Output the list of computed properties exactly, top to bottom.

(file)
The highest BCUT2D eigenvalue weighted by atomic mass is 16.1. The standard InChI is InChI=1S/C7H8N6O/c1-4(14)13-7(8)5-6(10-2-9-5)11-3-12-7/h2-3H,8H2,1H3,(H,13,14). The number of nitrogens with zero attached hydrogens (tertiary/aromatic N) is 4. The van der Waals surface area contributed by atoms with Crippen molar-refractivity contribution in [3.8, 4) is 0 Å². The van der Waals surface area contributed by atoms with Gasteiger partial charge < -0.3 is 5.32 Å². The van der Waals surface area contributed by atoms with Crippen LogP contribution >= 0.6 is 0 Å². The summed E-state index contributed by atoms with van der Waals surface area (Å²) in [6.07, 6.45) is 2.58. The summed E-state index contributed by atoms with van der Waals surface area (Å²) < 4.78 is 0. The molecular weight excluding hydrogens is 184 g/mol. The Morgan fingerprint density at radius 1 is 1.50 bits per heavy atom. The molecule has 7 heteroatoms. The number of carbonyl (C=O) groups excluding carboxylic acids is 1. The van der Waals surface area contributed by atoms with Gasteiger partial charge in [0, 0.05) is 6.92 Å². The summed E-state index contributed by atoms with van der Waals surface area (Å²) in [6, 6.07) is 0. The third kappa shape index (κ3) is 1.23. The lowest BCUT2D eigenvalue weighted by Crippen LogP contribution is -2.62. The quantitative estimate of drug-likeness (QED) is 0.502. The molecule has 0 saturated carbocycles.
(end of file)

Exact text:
The highest BCUT2D eigenvalue weighted by atomic mass is 16.1. The standard InChI is InChI=1S/C7H8N6O/c1-4(14)13-7(8)5-6(10-2-9-5)11-3-12-7/h2-3H,8H2,1H3,(H,13,14). The number of nitrogens with zero attached hydrogens (tertiary/aromatic N) is 4. The van der Waals surface area contributed by atoms with Crippen molar-refractivity contribution in [3.8, 4) is 0 Å². The van der Waals surface area contributed by atoms with Gasteiger partial charge < -0.3 is 5.32 Å². The van der Waals surface area contributed by atoms with Crippen LogP contribution >= 0.6 is 0 Å². The summed E-state index contributed by atoms with van der Waals surface area (Å²) in [6.07, 6.45) is 2.58. The summed E-state index contributed by atoms with van der Waals surface area (Å²) < 4.78 is 0. The molecular weight excluding hydrogens is 184 g/mol. The Morgan fingerprint density at radius 1 is 1.50 bits per heavy atom. The molecule has 7 heteroatoms. The number of carbonyl (C=O) groups excluding carboxylic acids is 1. The van der Waals surface area contributed by atoms with Gasteiger partial charge in [0, 0.05) is 6.92 Å². The summed E-state index contributed by atoms with van der Waals surface area (Å²) in [6, 6.07) is 0. The third kappa shape index (κ3) is 1.23. The lowest BCUT2D eigenvalue weighted by Crippen LogP contribution is -2.62. The quantitative estimate of drug-likeness (QED) is 0.502. The molecule has 0 saturated carbocycles.